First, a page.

No matter how well you plan out your kitchen renovation, there will always be room for unplanned circumstances that leave the unpleasant flavor of regret on your taste buds. A contractor who fails to tell you a vital piece of information or get a permit within a certain time period, or a delivery person who shows up late with the materials you needed yesterday, or a shocking, larger than expected estimate from a subcontractor are all examples of things that you cannot control about your project.
The one thing these things all have in common is that they can leave you feeling regret about any choice you made that led to this pitfall happening in the first place. Believe it or not, there are steps you can take to keep the pitfalls out of your family’s kitchen renovation project. Here is some advice from past homeowners who unfortunately did not take these steps. Each one faced a different problem that is listed below, along with what you can do to avoid sharing their frustrations.
REGRET #1 – Letting the contractor have all the control.
SOLUTION: If you are paying the bills for the renovation, then you need to make the final decisions. You know best how you will use your kitchen once the renovations are complete. Your contractor might be able to offer up some really fabulous sounding ideas, but at the end of the day he is not the one who has to live under the same roof with them.
REGRET #2 – We chose the wrong countertop material.
SOLUTION: Is your undermount sink leaving your limestone countertop rough around the edges after you clean up your coast iron pots and pans after preparing and serving meals? Before you make the final selection on countertops, which are a big budget item, take time to talk to the retailer who sells the cabinets and do your homework. Know what material will best hold up to your family’s lifestyle, such as granite countertops for a large family who spends a lot of time in the kitchen.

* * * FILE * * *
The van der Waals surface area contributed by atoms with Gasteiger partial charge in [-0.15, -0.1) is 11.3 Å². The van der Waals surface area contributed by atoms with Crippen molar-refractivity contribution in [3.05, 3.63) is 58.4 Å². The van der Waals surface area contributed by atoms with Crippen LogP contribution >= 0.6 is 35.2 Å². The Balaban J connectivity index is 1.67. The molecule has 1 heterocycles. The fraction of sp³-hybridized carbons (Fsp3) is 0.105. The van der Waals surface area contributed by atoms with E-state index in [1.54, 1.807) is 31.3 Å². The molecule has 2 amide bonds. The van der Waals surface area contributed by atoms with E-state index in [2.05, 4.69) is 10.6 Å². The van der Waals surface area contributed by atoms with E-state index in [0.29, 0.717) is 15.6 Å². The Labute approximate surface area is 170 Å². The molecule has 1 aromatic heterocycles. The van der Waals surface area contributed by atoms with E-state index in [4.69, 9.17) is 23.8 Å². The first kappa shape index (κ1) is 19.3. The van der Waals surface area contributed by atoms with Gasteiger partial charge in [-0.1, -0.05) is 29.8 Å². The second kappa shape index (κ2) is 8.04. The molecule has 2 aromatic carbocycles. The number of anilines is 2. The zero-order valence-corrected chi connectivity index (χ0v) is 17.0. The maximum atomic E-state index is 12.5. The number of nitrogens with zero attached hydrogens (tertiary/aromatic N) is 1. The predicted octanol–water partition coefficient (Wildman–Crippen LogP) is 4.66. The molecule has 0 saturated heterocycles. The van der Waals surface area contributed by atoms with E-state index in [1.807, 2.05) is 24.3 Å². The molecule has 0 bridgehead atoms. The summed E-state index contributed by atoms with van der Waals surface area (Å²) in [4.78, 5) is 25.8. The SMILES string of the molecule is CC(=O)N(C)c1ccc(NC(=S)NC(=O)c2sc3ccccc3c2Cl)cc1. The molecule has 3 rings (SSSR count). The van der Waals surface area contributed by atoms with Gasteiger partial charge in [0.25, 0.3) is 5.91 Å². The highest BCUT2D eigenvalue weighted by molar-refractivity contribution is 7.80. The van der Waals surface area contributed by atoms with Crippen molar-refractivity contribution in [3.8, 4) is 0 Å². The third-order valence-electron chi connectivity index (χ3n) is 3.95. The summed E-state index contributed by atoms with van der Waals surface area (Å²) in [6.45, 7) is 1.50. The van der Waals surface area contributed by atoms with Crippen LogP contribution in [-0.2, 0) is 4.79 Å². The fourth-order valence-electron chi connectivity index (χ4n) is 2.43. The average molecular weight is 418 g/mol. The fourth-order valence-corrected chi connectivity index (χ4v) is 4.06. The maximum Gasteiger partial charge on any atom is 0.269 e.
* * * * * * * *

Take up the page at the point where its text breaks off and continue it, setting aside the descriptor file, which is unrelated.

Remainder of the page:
REGRET #3 – I had a cabinet installed over my sink.
SOLUTION: The big mistake here is that each time you use hot water, the steam is forced to rice out and away from the cabinet, which could send the hot mist right into your face and arms. Forego the cabinet altogether and either save that money, or put it into a different part of the renovation like upgrading to a more durable countertop material, or splurging for appliances with an Energy Star rating.
REGRET #4 – My family outgrew our appliances.
SOLUTION: When you renovate your kitchen, you not only need to plan what you need now, but what you might plan in the future. Save money in the long run with lower utility bills by choosing Energy Star appliances. You might also invest in things like a bigger refrigerator and a trash compactor if you plan to increase the size of your family at any point of time in the future.
REGRET #5 – My earth-friendly floor is dirty and dingy.
SOLUTION: Some types of flooring material work better in rooms other than the kitchen, such as bamboo. Choose a floor that reflects your lifestyle as well as how much you use the kitchen. For example, hardwood floor is gorgeous but can show dust and scratches, even if properly sealed. Ceramic tile is more forgiving and very durable, but if you spend a lot of time standing in your kitchen then the hard surface can be rough on your joints.
REGRET #6 – We chose paint that does not match the cabinets.
SOLUTION: Check the color of the paint you select against the counter sample while in your kitchen, under lights that will be there after the renovation is complete. Otherwise you could mistakenly get paint that clashes with the cabinet color. You might think you are getting a neutral shade of eggshell that pairs nicely with black granite countertops with a white marbled vein pattern, and find out that you really got ivory that has an almost peach tint to the color.
These six regrets are not even the tip of the iceberg. Most homeowners, after their kitchen renovation is done, have something they would have done differently or a decision they would have either gone through with or retracted in hindsight. Before you gut the first wall or slather on the first paintbrush full of paint, talk not only to contractors but also to other homeowners who have been through and survived the war of renovation regrets.